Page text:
“Better quality ads plus non-interruptive ad formats will improve the user experience for News Corp.’s highly engaged audiences,” Sarah Wood, Unruly’s co-CEO, told AdExchanger via email. “Unruly will be able to create new inventory with its in-feed format and increase revenues for News Corp. publications on day one, at a time when premium video inventory is scarcer than ever before and demand massively outstrips supply.”
News Corp., the parent company for a range of publications and online properties including realtor.com, HarperCollins Publishers and Dow Jones, hopes the deal will ease two major concerns: viewability and fragmented audiences.
Unruly partners with Moat for third-party viewability verification. That lets advertisers buy video inventory via RTB on a viewable impression basis, Wood explained. But fragmented consumer attention is also a fundamental challenge for advertisers, which News Corp. plans to address via Unruly’s ad formats.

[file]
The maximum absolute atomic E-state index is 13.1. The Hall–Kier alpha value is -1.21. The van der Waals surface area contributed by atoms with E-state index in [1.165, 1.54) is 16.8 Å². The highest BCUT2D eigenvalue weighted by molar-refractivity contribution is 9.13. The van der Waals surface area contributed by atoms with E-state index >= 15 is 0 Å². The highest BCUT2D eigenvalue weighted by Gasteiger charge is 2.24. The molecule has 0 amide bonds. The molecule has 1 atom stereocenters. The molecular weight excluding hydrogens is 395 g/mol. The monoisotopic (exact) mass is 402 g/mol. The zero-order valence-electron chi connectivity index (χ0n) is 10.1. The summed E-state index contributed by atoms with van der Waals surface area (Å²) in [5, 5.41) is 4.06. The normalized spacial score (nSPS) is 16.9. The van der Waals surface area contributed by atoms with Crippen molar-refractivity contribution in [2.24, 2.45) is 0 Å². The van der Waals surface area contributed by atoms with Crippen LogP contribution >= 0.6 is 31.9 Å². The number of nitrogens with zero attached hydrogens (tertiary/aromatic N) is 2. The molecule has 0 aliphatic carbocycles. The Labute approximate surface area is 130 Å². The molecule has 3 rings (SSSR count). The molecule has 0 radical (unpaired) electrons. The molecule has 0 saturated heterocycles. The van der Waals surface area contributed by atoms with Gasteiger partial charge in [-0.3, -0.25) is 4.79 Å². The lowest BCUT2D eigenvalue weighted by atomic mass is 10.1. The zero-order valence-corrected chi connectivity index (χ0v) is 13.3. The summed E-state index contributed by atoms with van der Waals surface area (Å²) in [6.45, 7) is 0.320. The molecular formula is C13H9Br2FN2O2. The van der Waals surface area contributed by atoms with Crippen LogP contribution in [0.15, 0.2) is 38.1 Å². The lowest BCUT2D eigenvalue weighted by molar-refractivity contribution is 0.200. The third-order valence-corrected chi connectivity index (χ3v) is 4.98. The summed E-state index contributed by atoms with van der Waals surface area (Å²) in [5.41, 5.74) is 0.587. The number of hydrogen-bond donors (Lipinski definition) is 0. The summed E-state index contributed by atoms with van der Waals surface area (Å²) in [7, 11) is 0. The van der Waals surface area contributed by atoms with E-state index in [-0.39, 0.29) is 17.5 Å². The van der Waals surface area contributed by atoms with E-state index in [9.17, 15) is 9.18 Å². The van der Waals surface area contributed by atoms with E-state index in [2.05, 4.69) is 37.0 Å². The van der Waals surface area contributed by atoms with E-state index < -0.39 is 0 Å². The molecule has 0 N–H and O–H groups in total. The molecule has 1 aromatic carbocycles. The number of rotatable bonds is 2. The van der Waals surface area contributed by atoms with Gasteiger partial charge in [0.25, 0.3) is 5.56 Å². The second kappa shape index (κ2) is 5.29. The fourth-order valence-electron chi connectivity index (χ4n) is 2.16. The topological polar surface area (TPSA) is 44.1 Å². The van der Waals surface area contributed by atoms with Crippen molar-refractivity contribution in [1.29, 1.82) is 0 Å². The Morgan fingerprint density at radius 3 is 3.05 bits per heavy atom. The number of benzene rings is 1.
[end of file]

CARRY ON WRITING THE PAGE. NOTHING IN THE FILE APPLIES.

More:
“Consumers are inundated with content, their feeds are flooded and they are suffering from content shock,” Wood said. “The challenge for advertisers is to make and distribute ads that can capture people’s attention and make a meaningful emotional connection with their audience.”
Unruly has also built a programmatic buying platform, UnrulyX, which connects advertisers to inventory from publishers like USA Today and IDG Tech. And last year, the company partnered with Index Exchange to plug into programmatic demand in trading desks and DSPs.
This acquisition speaks to the continued importance of video in programmatic, according to Andrew Casale, president and CEO of Index Exchange.
“For a major media company like News Corp. to make an investment in a company with a headcount of 200 focused on technology speaks to their perception of the importance of video for their company’s future,” Casale said.
With video, 15- and 30-second spots are becoming less important, he added, while innovative formats are increasingly needed to reach users across desktop and mobile.
“The fact that News Corp. brought it in-house is even more telling,” he said.